As long as your motherboard tray uses the standard 6-32 hexagonal brass standoffs of ~6.4mm / 0.25" height (any case from Fractal Design or Phanteks for example should) you ought to be fine. Essentially all it does is save one step (the IO plate install). Some people have concerns about the backplate and I relayed those concerns to GBT-Matt for him to suggest to the R&D team that the backplate and I/O shield may have compatibility issues.

Any Corsair 750D or Be Quiet Silent Base 600 case with the built-in standoffs that are sort of lumpy and protruding instead of an actual hexagonal standoff will be problematic though.
(If you have enough clearance for your CPU cooler and you have a case with the built-in standoffs, you can usually screw a normal standoff into it to make it properly clear the backplate but then the IO shield will likely not fit properly.)

If you do need to remove the backplate, I've done a full teardown down to the bare PCB to get a look at the PWM controller so here's what you need to do
Click image for larger version

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Side view of the screw you definitely keep in place ,highlighted in yellow:
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Backplate & IO shield removed
Spoiler!


When facing the back of the board, the top left screw is actually for the VRM heatsink as well, so while you can remove the screw that screws into it for the backplate , leave that silvery-grey one in there. Most of the other screws are only also to hold the plastic RGB IO cover in place to the IO shield.

-----------

Shik0 , you might want to test your RAM for stability once you change the setting. For Hynix M-Die you ought to be able to hit 2933MHz with even timings (such as 16-18-18-38 or 16-16-16-36) at least. For Samsung B-die , there's no reason it shouldn't run 3200C14 or 3466C16. Geardown mode might have an issue with odd timings though and I've seen it reported that GearDownMode resets itself in Gigabyte BIOS.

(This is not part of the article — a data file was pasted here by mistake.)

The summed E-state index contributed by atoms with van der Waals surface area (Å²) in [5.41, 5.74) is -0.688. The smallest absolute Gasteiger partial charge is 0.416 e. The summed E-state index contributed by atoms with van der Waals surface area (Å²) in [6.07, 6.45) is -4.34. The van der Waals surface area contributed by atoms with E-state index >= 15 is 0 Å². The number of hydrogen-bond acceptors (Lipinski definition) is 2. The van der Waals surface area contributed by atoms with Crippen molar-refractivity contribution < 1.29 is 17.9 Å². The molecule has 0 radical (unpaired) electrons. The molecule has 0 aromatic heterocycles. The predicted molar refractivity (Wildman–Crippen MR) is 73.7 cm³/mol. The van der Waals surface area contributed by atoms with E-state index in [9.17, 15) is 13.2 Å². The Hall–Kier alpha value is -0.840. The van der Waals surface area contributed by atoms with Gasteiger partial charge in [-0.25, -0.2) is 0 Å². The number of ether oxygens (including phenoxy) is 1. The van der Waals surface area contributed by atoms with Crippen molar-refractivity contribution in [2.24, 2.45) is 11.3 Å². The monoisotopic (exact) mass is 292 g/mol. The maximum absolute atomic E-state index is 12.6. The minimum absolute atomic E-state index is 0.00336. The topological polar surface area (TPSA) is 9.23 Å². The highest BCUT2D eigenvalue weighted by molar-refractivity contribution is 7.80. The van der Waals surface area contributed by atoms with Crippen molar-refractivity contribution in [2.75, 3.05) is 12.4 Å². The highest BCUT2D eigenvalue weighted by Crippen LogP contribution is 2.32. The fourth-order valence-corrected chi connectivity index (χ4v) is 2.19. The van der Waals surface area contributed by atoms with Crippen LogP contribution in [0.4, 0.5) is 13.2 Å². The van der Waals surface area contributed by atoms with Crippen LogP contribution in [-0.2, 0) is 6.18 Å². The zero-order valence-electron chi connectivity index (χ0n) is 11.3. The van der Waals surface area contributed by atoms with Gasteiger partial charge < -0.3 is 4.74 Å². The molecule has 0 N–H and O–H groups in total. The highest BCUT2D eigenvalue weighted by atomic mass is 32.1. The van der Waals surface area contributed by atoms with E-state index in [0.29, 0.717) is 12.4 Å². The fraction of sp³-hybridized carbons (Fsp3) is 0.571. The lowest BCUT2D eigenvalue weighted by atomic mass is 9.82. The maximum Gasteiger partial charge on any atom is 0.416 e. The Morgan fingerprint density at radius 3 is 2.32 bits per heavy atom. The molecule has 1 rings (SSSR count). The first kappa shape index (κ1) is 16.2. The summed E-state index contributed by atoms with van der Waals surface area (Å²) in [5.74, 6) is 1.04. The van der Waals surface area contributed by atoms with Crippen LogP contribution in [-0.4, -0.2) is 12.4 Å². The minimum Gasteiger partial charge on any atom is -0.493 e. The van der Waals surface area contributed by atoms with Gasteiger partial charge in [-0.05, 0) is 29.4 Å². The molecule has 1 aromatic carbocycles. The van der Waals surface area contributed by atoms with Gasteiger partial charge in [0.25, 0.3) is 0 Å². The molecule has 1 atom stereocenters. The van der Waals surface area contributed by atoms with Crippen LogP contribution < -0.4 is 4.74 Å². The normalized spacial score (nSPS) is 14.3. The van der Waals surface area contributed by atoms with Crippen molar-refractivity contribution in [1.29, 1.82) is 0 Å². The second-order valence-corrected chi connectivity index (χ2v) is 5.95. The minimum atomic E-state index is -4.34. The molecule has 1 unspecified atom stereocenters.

Besides timings & ProcODT (default is 53.3 ohms), you might need VSOC manual voltage at 1.05-1.1V and also DRAM voltage ~ 1.35-1.39V.

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post #25 of 660 (permalink) Old 05-07-2018, 03:33 PM
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Thanks AlphaC. My fractal case should be good to go! Never had a mobo with a pre-installed I/O shield or back plate before. Always a first for everything.
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post #26 of 660 (permalink) Old 05-07-2018, 04:00 PM
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I purchased this motherboard on ryzen 2nd gen lunch day and had problems with the WiFi. I could install the driver and see networks but couldn't conect reliably. I ended up tearing down the motherboard to get to the WiFi chip and reconnecting the internal antenna connections. This fixed the problem so it was probably a bad or loose connection. I would guess this is rare but if your getting WiFi connection problems it's another thing to check.

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Last edited by rancor; 05-08-2018 at 07:40 AM.
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post #27 of 660 (permalink) Old 05-07-2018, 04:13 PM
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Quote: Originally Posted by rancor View Post
I purchased this motherboard on ryzen 2nd gen lunch day and had problems with the WiFi. I could install driver and see networks but couldn't conect reliably. I ended up tearing down the motherboard to get to the WiFi chip and reconnecting the internal antenna connections. This fixed the problem so it was probably a bad or loose connection. I would guess this is rare but if your getting WiFi connection problems it's another thing to check.
Make sure you use the driver from our webpage as well. The one baked into windows can cause issues.